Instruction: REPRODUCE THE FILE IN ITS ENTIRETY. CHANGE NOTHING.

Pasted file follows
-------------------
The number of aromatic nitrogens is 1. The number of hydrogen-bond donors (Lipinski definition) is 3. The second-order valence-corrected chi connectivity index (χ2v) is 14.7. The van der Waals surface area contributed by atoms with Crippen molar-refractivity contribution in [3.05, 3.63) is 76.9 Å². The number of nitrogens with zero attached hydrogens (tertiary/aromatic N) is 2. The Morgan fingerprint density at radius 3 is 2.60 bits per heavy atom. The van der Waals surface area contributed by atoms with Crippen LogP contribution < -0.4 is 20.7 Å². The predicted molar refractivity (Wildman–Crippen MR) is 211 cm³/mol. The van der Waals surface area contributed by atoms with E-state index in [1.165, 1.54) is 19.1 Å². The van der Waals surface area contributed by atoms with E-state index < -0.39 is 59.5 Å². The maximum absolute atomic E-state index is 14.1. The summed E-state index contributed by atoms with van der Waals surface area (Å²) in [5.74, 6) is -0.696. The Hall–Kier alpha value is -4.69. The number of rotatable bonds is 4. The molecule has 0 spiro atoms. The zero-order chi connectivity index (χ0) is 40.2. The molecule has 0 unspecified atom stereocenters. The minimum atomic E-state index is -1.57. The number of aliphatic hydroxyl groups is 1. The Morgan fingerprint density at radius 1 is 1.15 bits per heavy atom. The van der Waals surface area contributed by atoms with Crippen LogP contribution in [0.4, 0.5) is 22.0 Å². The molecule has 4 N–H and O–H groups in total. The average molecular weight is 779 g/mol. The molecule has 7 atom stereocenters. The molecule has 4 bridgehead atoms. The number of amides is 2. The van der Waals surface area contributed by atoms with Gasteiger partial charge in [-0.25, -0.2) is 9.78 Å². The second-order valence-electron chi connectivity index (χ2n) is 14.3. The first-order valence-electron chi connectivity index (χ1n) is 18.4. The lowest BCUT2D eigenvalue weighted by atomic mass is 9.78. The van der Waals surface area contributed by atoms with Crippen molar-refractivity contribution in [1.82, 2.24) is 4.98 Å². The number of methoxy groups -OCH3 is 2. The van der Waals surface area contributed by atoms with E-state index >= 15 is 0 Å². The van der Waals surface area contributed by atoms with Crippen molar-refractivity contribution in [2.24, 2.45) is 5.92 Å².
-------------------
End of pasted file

The number of aromatic nitrogens is 1. The number of hydrogen-bond donors (Lipinski definition) is 3. The second-order valence-corrected chi connectivity index (χ2v) is 14.7. The van der Waals surface area contributed by atoms with Crippen molar-refractivity contribution in [3.05, 3.63) is 76.9 Å². The number of nitrogens with zero attached hydrogens (tertiary/aromatic N) is 2. The Morgan fingerprint density at radius 3 is 2.60 bits per heavy atom. The van der Waals surface area contributed by atoms with Crippen LogP contribution < -0.4 is 20.7 Å². The predicted molar refractivity (Wildman–Crippen MR) is 211 cm³/mol. The van der Waals surface area contributed by atoms with E-state index in [1.165, 1.54) is 19.1 Å². The van der Waals surface area contributed by atoms with E-state index < -0.39 is 59.5 Å². The maximum absolute atomic E-state index is 14.1. The summed E-state index contributed by atoms with van der Waals surface area (Å²) in [5.74, 6) is -0.696. The Hall–Kier alpha value is -4.69. The number of rotatable bonds is 4. The molecule has 0 spiro atoms. The zero-order chi connectivity index (χ0) is 40.2. The molecule has 0 unspecified atom stereocenters. The minimum atomic E-state index is -1.57. The number of aliphatic hydroxyl groups is 1. The Morgan fingerprint density at radius 1 is 1.15 bits per heavy atom. The van der Waals surface area contributed by atoms with Crippen LogP contribution in [0.4, 0.5) is 22.0 Å². The molecule has 4 N–H and O–H groups in total. The average molecular weight is 779 g/mol. The molecule has 7 atom stereocenters. The molecule has 4 bridgehead atoms. The number of amides is 2. The van der Waals surface area contributed by atoms with Gasteiger partial charge in [-0.25, -0.2) is 9.78 Å². The second-order valence-electron chi connectivity index (χ2n) is 14.3. The first-order valence-electron chi connectivity index (χ1n) is 18.4. The lowest BCUT2D eigenvalue weighted by atomic mass is 9.78. The van der Waals surface area contributed by atoms with Crippen molar-refractivity contribution in [1.82, 2.24) is 4.98 Å². The number of methoxy groups -OCH3 is 2. The van der Waals surface area contributed by atoms with E-state index >= 15 is 0 Å². The van der Waals surface area contributed by atoms with Crippen molar-refractivity contribution in [2.24, 2.45) is 5.92 Å².